Hopes Joe Biden Keeping the Afghan Taliban at bay will depend largely on Pakistan, a neighboring country that has close ties to the militant group but has often proven to be an unreliable partner for the United States.
Islamabad has long tried to balance its relationship with the United States and its support for the Taliban, leading to frustration in Washington and a sense now that the militant group’s victory has a lot to do with its support base in Pakistan.
“The Americans believe that Pakistan’s support for the Taliban for 20 years was the main reason for America’s failure,” said Hussain Haqqani, who served as Pakistan’s ambassador to the United States from 2008 to 2011. An arduous journey.”
Pakistan remains an indispensable force in the region. And even if the Taliban do not rule in tandem, the United States will want to maintain a foothold in the country to keep China’s influence in check and ensure Islamabad’s nuclear arsenal is secure. That will be even more important after US forces finish their withdrawal from Afghanistan on August 31.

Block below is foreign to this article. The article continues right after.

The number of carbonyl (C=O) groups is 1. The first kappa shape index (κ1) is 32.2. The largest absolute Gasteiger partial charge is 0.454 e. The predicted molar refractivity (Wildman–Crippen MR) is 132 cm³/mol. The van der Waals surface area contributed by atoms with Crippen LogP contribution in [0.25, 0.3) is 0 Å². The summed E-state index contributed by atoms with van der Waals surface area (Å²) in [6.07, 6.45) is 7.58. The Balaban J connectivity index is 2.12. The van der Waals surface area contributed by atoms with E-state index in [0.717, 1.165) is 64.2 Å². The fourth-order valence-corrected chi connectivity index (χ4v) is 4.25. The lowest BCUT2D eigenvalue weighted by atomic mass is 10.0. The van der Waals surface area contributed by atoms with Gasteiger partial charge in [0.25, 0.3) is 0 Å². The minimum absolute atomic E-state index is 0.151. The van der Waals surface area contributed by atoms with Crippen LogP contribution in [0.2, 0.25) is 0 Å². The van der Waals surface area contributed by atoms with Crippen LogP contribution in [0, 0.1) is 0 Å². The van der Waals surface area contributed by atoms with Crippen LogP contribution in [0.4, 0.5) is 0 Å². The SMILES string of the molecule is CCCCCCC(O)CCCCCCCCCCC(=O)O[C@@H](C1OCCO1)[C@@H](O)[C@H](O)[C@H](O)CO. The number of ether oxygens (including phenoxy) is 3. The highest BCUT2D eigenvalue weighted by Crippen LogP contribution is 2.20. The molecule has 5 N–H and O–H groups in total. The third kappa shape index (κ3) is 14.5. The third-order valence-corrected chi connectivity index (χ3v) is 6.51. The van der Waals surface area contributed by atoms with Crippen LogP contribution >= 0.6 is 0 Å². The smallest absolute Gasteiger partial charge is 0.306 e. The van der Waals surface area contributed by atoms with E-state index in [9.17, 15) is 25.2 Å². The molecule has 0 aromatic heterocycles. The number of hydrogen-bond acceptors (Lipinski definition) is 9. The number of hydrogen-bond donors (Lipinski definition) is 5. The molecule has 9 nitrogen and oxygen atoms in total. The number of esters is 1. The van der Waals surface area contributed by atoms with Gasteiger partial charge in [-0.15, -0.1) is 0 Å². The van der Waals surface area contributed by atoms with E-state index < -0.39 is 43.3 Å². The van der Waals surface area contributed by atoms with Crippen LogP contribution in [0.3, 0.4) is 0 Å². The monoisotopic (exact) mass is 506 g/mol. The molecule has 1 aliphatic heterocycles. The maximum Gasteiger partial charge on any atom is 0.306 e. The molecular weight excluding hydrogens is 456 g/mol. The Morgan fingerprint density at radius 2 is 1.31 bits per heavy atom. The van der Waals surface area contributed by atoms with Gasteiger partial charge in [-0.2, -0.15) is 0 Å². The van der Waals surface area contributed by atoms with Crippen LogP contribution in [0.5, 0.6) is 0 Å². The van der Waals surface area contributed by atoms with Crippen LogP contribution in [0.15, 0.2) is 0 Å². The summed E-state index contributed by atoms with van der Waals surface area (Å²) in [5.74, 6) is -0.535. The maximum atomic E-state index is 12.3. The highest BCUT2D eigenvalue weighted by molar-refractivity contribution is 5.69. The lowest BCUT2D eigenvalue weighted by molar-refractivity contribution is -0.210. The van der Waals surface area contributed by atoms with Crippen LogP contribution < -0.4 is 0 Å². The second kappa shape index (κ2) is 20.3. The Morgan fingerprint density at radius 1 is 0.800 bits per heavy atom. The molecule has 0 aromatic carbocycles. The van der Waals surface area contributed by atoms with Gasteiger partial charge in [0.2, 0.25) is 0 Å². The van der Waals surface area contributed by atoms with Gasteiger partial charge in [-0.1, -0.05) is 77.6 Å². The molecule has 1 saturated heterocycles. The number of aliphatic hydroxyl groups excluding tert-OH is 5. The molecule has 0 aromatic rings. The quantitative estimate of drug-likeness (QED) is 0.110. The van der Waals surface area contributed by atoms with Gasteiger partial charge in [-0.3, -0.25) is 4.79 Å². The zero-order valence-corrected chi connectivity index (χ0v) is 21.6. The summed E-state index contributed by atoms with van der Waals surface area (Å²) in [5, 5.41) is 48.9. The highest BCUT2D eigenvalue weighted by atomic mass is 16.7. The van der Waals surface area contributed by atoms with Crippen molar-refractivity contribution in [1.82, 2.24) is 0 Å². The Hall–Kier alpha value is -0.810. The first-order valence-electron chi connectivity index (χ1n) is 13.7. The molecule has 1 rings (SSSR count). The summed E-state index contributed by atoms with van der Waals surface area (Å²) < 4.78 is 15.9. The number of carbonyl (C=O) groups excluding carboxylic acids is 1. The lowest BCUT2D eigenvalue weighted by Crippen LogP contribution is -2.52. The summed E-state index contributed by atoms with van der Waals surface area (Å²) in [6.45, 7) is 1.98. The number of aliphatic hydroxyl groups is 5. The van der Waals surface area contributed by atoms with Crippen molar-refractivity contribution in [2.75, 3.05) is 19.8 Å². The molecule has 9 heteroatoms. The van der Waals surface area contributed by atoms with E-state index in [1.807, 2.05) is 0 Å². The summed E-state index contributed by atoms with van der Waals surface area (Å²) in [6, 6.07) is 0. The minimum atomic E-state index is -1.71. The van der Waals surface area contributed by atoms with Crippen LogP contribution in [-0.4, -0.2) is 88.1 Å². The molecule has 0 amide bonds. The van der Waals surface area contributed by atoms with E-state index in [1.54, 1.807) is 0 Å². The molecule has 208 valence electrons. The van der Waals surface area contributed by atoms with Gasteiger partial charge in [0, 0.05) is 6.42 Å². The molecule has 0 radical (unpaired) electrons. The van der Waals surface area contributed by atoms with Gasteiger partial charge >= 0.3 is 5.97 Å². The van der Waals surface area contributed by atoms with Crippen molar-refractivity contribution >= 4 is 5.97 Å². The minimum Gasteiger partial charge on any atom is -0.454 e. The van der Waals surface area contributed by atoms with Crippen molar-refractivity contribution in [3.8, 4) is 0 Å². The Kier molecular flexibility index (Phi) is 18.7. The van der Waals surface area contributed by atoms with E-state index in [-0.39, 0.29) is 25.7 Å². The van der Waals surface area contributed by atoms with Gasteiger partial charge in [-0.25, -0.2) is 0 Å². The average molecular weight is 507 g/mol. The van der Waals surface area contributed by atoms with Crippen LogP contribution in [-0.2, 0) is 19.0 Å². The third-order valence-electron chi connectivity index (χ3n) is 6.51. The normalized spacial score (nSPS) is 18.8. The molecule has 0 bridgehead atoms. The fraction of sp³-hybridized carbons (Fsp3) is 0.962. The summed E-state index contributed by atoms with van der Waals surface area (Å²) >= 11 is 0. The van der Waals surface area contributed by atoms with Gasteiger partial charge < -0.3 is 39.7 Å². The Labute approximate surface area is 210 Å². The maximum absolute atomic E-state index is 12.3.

Bin Laden’s shelter
The United States and Pakistan have never been closer than they were after the September 11, 2001 attacks, when the United States turned to neighboring Afghanistan for bases and intelligence. But the relationship reached its lowest point in 2011, when US special forces killed al-Qaeda leader Osama bin Laden in the city of Abbottabad, not far from a major Pakistani military base.
Many US officials assume that bin Laden’s presence was known to at least some members of the Pakistani government, military and intelligence services, a charge the officials rejected. But the bitterness and mistrust that caused this event continues on both sides.
Now, more than half a year into his presidency, Biden has not called Pakistani Prime Minister Imran Khan.
“I still hear President Biden hasn’t called me,” Khan told reporters this month. “It’s not like I’m waiting for a phone call.”
Pakistani officials have complained over the years that the Americans simultaneously wanted them to use their influence over the Afghan Taliban to help broker a political settlement while suppressing the group. Pakistan also has a large Pashtun population, the dominant ethnic group of Taliban leaders, which complicates the policy of meeting US demands.
Regardless of Pakistan’s historical support for the Taliban, particularly from the country’s security apparatus, Khan said the militant group’s success in reoccupying Afghanistan is likely inevitable, and urged the world to work with them as they form a new government. He said the 300,000-strong Afghan security forces, equipped with advanced US weapons, were unable to resist the 70,000 Taliban fighters because “nobody is fighting for a corrupt government.” Let us help them if the Taliban wants peace.